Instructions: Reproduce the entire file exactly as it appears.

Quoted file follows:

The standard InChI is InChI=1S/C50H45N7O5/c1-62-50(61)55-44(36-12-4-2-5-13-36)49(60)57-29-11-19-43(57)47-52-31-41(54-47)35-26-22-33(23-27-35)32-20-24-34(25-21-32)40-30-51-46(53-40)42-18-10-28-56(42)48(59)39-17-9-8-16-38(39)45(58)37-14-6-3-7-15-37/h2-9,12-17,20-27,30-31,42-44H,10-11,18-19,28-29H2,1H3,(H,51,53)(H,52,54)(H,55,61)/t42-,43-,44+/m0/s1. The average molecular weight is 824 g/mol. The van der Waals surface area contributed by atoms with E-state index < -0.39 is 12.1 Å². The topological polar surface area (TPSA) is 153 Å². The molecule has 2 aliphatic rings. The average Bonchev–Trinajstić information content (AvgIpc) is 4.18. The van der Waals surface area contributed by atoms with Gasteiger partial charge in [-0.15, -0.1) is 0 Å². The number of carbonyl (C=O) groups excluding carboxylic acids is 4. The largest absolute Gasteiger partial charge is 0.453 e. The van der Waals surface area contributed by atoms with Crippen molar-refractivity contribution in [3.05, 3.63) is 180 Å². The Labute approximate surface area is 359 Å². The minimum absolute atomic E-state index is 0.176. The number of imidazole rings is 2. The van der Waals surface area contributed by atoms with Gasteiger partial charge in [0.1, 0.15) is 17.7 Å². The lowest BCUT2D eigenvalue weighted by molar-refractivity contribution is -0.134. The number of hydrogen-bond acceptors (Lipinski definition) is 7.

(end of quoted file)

The standard InChI is InChI=1S/C50H45N7O5/c1-62-50(61)55-44(36-12-4-2-5-13-36)49(60)57-29-11-19-43(57)47-52-31-41(54-47)35-26-22-33(23-27-35)32-20-24-34(25-21-32)40-30-51-46(53-40)42-18-10-28-56(42)48(59)39-17-9-8-16-38(39)45(58)37-14-6-3-7-15-37/h2-9,12-17,20-27,30-31,42-44H,10-11,18-19,28-29H2,1H3,(H,51,53)(H,52,54)(H,55,61)/t42-,43-,44+/m0/s1. The average molecular weight is 824 g/mol. The van der Waals surface area contributed by atoms with E-state index < -0.39 is 12.1 Å². The topological polar surface area (TPSA) is 153 Å². The molecule has 2 aliphatic rings. The average Bonchev–Trinajstić information content (AvgIpc) is 4.18. The van der Waals surface area contributed by atoms with Gasteiger partial charge in [-0.15, -0.1) is 0 Å². The number of carbonyl (C=O) groups excluding carboxylic acids is 4. The largest absolute Gasteiger partial charge is 0.453 e. The van der Waals surface area contributed by atoms with Crippen molar-refractivity contribution in [3.05, 3.63) is 180 Å². The Labute approximate surface area is 359 Å². The minimum absolute atomic E-state index is 0.176. The number of imidazole rings is 2. The van der Waals surface area contributed by atoms with Gasteiger partial charge in [0.1, 0.15) is 17.7 Å². The lowest BCUT2D eigenvalue weighted by molar-refractivity contribution is -0.134. The number of hydrogen-bond acceptors (Lipinski definition) is 7.